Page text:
With a distinctly baroque atmosphere, the palace staircase is unique for its tile cladding, datable to 1730-40 and associated with the prolific master tile-maker Bartolomeu Antunes, whose work spread throughout the Portuguese mainland and Atlantic islands, reaching as far as Brazil. Perfectly integrated with the architecture, the square tiles simulate balustrades adorned with garlands of flowers, continuing the festive atmosphere that reaches its peak on the first landing, with what are known as ‘invitation figures’. Typical of the tiles produced during the reign of King João V, these appear in the form of halberdiers, dressed in Roman garb, in the kind of theatrical scene that was popular at the time.
An imposing mirror with a carved gilded frame, an English piece from the mid-18th century (Chippendale) from Lázaro Leitão Palace, in the Junqueira area of Lisbon, indicates just how far the influence of this decorative grammar penetrated Portuguese furniture. Also with gilded carving is the pair of large torch holders, essential pieces for lighting rooms as well as being used for predominantly religious purposes. Two tapestries in wool and silk, decorated with ‘grotesques,’ are thought to be Flemish work from the 16th or 17th century, and evoke the Portuguese taste for this type of textile, which frequently led to them being imported.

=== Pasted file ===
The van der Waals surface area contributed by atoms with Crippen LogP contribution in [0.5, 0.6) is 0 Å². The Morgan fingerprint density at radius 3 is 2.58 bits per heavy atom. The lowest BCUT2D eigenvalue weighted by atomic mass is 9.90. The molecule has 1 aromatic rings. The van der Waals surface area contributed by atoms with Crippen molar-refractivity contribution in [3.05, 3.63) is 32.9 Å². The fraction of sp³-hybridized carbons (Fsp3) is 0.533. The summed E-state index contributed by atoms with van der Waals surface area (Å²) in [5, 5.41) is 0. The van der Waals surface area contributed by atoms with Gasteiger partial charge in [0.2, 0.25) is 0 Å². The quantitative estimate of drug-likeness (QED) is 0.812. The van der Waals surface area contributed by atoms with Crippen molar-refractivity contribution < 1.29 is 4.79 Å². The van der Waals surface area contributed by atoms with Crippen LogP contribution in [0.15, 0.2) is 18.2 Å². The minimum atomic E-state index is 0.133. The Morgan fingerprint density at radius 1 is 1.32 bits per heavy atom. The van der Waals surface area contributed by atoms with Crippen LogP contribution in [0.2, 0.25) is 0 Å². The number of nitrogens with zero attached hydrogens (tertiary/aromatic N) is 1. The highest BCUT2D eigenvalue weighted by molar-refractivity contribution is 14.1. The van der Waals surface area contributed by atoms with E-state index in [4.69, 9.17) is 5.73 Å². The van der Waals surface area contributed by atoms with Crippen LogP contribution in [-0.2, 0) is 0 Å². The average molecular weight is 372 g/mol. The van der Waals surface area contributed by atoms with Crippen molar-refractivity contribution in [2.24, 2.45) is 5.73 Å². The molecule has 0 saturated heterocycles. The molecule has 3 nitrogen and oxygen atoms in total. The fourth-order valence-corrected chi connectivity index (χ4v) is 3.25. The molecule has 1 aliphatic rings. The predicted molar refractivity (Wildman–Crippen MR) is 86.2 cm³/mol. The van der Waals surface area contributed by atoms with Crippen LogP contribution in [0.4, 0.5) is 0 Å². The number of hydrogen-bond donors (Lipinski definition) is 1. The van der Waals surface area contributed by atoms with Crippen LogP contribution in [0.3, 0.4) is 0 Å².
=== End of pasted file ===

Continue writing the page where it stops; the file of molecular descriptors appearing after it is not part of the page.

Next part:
On the final landing is the impressive door to the Great Hall, crowned by the coat of arms of the viscounts of Azurara and flanked by two vases in Chinese porcelain from the Qing dynasty. Also of Chinese origin and aimed at the European market is the embroidered velvet bedspread with elaborate decoration featuring leafy scrolls and a crowned two-headed eagle in the centre. The bench in the entrance hall is a typically Portuguese piece, made of carved walnut and backstitched leather, produced in the mid-18th century.